New Delhi: The union government on Tuesday announced details of political funding that can be routed by donors to parties through electoral bonds, a scheme announced by it in Union Budget 2017.
Electoral bonds will allow a political donor to purchase bonds from authorized banks. These can be redeemed only through the registered accounts of a political party in a prescribed time frame.
In line with the Election Commission’s recommendation, the government in last year’s budget session also capped anonymous cash donations to political parties at Rs2,000.
On Tuesday, finance minister Arun Jaitley said the electoral bonds, which are interest-free banking instruments, can be bought from specified branches of State Bank of India in multiples of Rs1,000, Rs1 lakh, Rs10 lakh or Rs1 crore.
The life of the electoral bonds will be 15 days and they can be encashed only by registered political parties through a designated bank account.
“The scheme has been placed before Parliament. Till today, people did not get explicit information on how much funds political parties got from which source and how they spent it. In 2001, we introduced a change to enable funding through cheque. But the share of anonymous funding is still high. The electoral bonds scheme is meant to change this," Jaitley told reporters.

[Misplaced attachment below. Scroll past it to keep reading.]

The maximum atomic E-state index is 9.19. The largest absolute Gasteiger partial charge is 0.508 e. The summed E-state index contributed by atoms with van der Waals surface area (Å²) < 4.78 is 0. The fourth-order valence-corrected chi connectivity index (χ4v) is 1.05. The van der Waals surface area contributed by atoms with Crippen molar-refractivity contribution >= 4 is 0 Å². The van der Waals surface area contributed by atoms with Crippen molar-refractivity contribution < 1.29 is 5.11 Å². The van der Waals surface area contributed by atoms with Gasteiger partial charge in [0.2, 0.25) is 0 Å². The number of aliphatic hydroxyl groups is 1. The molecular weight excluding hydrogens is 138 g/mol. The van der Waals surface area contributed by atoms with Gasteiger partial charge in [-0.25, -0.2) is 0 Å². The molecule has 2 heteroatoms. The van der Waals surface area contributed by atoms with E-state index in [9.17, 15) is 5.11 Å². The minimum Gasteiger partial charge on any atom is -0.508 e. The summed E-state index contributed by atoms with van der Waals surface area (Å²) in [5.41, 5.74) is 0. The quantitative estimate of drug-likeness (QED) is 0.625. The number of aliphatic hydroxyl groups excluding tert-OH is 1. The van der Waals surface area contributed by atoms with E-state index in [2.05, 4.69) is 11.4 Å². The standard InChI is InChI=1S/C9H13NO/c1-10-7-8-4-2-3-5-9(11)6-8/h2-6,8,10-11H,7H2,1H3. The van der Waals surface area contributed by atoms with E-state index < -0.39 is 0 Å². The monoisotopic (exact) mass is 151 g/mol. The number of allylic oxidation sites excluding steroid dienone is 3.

“Whoever wants to donate electoral bonds, can buy them from any of the notified branches of SBI. The validity of the bonds is kept at 15 days so that this does not become a parallel currency. Every political party will have to file returns to the Election Commission on how much funds have been received," he said, adding that this was the “beginning" of reforms in political funding and hinted at more measures later.
The electoral bonds will be available for purchase for a period of 10 days each in the months of January, April, July and October, as specified by the government. Additionally, a 30-day period will be specified by the central government in the year of general elections.
Analysts said the move could end up bringing in more opacity in political funding and could be misused, given the lack of disclosure requirements for individuals purchasing electoral bonds.
“There are only three new pieces of information in what was announced today: the designated bank, life of the bonds and denominations. These do not help. Electoral bonds continue to be designed to make political and electoral funding even more opaque. It will bring more and more black money into the political system," said Jagdeep Chhokar, founding member of the New Delhi-based Association for Democratic Reforms (ADR).